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The Series of Fortunate Events: How Kloia Reinvents The Classic Office

Episode 1: You Are Late, Kloia Has Already Left the Office and Will Not Be Back Soon

Category: Remote workanywhere
Category: Remote workanywhere

The Series of Fortunate Events: Reinventing Org @ Kloia

Something has clearly changed during the time, and that change cannot be avoided. Let's talk about how we were in the front line to keep up with the changing world. Here is the first episode of kloia’s 3-post blog series for ‘work anywhere, anytime’ culture.

The 9 to 5 workday was introduced by Ford Motor Company in the 1920s and became a standard in 1938 as a means of exploiting workers unfairly for the benefit of the company. It was common practice to pay employees based on the amount of time they spent in the office - that was factories back in time- rather than the amount of work they completed.

The amount of time spent in the office per week was approximately 45 hours. The employee's presence meant productivity, speed, and efficiency, and he was required to be present in person. Salary positions are now a thing, and even for that fixed salary, the expected time to be spent in the office is still 45 hours a week on average, 90 years and nearly two centuries after the Industrial Revolution that laid the foundations of working culture. Many organizations still rely on command and control mechanisms to ensure their success and productivity.

As Frederic Laloux explains, there are many types of organizational structures with different purposes. Street Gangs and Mafia in Wolf Pack structure, Churches and Militaries in Army structure, Multinational Companies and Charter Schools in Machine Structure, Culture-Driven Companies in Family structure. Even if all these organizations appear to have nothing in common, focusing on ‘Staying Close' reveals that they only have two goals: To survive and to function, where competing, fighting, trying harder, maintaining, hoping, overanalyzing, and focusing are crucial and valued.

On the other hand, we have game changer leading tech companies like Netflix, Apple, Spotify, Google… etc., where the goal is to Create, Learn, and Know, with questioning, bright, talented young workers on their teams, for whom a good salary and a title are never enough for satisfaction. So, workplaces become cool office spaces with so many amenities just to help attract people to come in every day. It appeared to be the ideal environment for thinking and creating, but the actions were still taking place in front of the managers. Management style was still monitoring and controlling in case of any danger. Working from home or having the right not to come to the office always required an acceptable excuse or reasoning in companies’ interest.

A few years before the pandemic, some countries, particularly the Nordic ones where ‘Happiness at Work' is always prioritized in an organization, began experimenting with encouraging their employees to get their work done faster to have more free time, implementing shorter workdays, and the results were more productive and motivated employees. This made it worthwhile to seriously consider whether evaluating employees based on how much time they spend at their desks is beneficial to the financial growth of your company.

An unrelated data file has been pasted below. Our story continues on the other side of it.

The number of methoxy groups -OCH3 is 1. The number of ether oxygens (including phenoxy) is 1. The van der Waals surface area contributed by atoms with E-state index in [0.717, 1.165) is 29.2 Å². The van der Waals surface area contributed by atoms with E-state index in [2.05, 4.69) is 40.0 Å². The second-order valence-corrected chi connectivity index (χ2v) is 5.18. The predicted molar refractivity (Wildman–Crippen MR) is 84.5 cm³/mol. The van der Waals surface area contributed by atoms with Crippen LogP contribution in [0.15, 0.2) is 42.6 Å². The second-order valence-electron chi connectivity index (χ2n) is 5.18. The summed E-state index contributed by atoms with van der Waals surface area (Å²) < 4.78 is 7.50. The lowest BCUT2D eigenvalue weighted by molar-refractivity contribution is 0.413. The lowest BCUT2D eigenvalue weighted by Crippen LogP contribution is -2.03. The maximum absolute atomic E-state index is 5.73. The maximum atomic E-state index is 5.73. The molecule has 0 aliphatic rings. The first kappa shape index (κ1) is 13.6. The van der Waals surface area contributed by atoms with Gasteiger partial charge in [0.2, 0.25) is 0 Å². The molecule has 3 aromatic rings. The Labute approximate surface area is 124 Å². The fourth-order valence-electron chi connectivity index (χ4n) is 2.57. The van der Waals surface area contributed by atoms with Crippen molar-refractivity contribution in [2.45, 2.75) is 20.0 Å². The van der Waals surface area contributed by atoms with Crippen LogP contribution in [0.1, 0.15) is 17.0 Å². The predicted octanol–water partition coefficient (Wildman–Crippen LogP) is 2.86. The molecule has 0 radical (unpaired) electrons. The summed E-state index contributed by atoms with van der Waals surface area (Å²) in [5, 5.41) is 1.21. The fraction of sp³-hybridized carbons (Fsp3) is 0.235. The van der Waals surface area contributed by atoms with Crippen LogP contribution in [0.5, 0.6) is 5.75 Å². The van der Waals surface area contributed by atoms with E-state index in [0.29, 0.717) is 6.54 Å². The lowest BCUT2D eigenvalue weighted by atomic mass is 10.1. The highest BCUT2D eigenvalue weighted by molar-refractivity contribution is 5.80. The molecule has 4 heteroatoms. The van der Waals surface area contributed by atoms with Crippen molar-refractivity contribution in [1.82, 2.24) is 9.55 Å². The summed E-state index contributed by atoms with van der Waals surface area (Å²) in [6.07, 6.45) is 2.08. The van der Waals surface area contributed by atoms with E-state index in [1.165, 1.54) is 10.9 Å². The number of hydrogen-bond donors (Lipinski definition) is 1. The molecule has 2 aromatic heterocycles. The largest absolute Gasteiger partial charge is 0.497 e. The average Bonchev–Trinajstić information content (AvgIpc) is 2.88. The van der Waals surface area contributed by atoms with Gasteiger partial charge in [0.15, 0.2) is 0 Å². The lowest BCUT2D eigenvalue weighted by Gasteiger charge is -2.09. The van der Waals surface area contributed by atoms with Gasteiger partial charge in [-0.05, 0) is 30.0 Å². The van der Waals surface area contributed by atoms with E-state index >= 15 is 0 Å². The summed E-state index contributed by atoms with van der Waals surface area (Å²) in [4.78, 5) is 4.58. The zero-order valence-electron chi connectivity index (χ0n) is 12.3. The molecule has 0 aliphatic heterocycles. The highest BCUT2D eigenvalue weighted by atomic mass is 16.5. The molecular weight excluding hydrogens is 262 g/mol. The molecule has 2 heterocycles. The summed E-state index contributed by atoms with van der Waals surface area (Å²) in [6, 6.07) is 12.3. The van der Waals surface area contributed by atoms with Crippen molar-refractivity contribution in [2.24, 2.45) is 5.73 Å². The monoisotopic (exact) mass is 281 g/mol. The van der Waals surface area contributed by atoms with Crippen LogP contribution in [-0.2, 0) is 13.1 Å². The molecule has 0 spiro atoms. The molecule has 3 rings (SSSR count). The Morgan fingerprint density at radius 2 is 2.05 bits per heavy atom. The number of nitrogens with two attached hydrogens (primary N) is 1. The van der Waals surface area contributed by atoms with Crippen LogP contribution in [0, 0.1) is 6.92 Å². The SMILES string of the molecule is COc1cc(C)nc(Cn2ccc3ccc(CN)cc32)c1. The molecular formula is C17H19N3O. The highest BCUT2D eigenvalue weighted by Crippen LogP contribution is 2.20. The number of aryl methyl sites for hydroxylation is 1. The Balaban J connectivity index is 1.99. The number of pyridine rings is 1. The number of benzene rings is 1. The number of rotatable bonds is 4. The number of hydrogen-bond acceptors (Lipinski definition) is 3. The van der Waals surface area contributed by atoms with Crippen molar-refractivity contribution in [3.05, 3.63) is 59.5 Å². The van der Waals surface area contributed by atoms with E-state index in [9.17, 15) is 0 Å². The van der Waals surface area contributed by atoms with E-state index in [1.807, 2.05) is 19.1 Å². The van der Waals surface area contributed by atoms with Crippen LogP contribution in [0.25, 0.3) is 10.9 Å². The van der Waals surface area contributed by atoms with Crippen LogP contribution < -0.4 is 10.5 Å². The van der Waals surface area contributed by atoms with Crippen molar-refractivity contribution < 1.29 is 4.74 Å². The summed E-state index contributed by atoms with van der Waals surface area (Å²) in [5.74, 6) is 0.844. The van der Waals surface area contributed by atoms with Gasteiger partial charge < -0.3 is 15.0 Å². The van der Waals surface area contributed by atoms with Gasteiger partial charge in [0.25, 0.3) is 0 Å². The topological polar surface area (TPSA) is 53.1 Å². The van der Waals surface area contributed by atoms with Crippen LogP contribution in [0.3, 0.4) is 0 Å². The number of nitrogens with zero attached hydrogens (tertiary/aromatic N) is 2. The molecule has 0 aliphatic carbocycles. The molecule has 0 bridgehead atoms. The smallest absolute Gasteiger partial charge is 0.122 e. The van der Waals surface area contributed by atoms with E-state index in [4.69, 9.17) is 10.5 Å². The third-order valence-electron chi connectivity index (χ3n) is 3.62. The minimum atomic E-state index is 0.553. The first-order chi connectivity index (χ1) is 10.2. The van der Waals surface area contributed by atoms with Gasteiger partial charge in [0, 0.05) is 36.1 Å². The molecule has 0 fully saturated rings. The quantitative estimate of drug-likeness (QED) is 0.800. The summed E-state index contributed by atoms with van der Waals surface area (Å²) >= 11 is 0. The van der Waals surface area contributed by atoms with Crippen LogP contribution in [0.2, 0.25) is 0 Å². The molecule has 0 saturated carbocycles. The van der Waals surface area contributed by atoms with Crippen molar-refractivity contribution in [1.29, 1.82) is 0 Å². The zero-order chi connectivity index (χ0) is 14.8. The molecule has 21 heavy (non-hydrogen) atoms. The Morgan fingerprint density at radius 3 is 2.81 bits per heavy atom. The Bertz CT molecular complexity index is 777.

In 2015, five years before the pandemic hit the comfort zones of companies' working styles and organizational priorities, Kloia left the office for good, putting an end to all these controversial topics. If it could not survive, function, or create without monitoring and control, it might as well not have the organization at all, let alone the office. To be honest, we didn't want to condense the concept of working from home to the actuality of working from home. Our article about it can be found here Remote is not equal to Home

Not to brag but ‘Remote Working’ is and was our culture anyway. 

To bring this organization to life, Kloia replaced controlling and monitoring with self-management. The context was prioritized over time-consuming rules, beginning with:

  1. Autonomy: The ability for people to take the initiative and make decisions. 
  2. Accountability: To keep track of how well commitments are being met, 
  3. Alignment: Ensuring that everything is working towards a common goal. 

We must admit that companies that never considered ‘remote working' had a point; This process took and continues to take a significant amount of time, effort, meritocracy, and investment. What principles we adopted, what tools we used, how we kept our excitement and motivation high. We will discuss how and under what conditions productivity became a certainty.


We kept this image from a summer villa we rented on the beautiful Mediterranean sea coast.

By the way, we don't know where in the world we'll be celebrating next year, but happy birthday Veysel once more.


K-light, a member of our team, joined us at our beach villa, also known as klayt. Keep an eye out for Klayt's adventures. 


Up next: 

Episode 2: Is it worth the dedication? How did we see what was coming and raised it?



  • ‘Remote Working’: Your home is not your only choice, and it shouldn’t be. Happiness is the joy one feels striving for one’s potential, anywhere, anytime.
  • How do we keep the team structured and motivated?
  • What happened in Dalyan and Burç Beach doesn’t stay there. 
Elif Taşa

Chief Happiness Officer/Head of People @Kloia